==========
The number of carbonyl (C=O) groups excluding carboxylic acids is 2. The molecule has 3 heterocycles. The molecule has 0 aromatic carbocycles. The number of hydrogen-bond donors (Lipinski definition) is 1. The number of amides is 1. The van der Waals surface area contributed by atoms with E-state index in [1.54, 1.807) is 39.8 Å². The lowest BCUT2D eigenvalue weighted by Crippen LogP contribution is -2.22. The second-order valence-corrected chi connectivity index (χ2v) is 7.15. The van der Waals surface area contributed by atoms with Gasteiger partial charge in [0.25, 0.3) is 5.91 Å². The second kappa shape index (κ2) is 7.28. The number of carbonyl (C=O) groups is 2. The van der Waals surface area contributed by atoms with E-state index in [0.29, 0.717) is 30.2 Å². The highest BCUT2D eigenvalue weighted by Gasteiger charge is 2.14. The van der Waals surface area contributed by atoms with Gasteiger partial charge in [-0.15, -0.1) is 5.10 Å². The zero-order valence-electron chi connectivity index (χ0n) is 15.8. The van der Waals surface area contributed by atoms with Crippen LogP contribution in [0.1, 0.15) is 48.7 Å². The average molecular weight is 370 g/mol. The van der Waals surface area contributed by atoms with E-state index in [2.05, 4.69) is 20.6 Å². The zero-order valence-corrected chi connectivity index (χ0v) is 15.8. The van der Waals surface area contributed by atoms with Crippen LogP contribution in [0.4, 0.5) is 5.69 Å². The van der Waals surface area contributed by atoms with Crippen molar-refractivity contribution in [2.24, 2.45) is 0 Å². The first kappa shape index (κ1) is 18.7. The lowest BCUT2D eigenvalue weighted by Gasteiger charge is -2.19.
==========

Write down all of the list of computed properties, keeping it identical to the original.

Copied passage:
The number of carbonyl (C=O) groups excluding carboxylic acids is 2. The molecule has 3 heterocycles. The molecule has 0 aromatic carbocycles. The number of hydrogen-bond donors (Lipinski definition) is 1. The number of amides is 1. The van der Waals surface area contributed by atoms with E-state index in [1.54, 1.807) is 39.8 Å². The lowest BCUT2D eigenvalue weighted by Crippen LogP contribution is -2.22. The second-order valence-corrected chi connectivity index (χ2v) is 7.15. The van der Waals surface area contributed by atoms with Gasteiger partial charge in [0.25, 0.3) is 5.91 Å². The second kappa shape index (κ2) is 7.28. The number of carbonyl (C=O) groups is 2. The van der Waals surface area contributed by atoms with E-state index in [0.29, 0.717) is 30.2 Å². The highest BCUT2D eigenvalue weighted by Gasteiger charge is 2.14. The van der Waals surface area contributed by atoms with Gasteiger partial charge in [-0.15, -0.1) is 5.10 Å². The zero-order valence-electron chi connectivity index (χ0n) is 15.8. The van der Waals surface area contributed by atoms with Crippen LogP contribution in [0.1, 0.15) is 48.7 Å². The average molecular weight is 370 g/mol. The van der Waals surface area contributed by atoms with E-state index in [2.05, 4.69) is 20.6 Å². The zero-order valence-corrected chi connectivity index (χ0v) is 15.8. The van der Waals surface area contributed by atoms with Crippen LogP contribution in [0.4, 0.5) is 5.69 Å². The van der Waals surface area contributed by atoms with Crippen molar-refractivity contribution in [2.24, 2.45) is 0 Å². The first kappa shape index (κ1) is 18.7. The lowest BCUT2D eigenvalue weighted by Gasteiger charge is -2.19.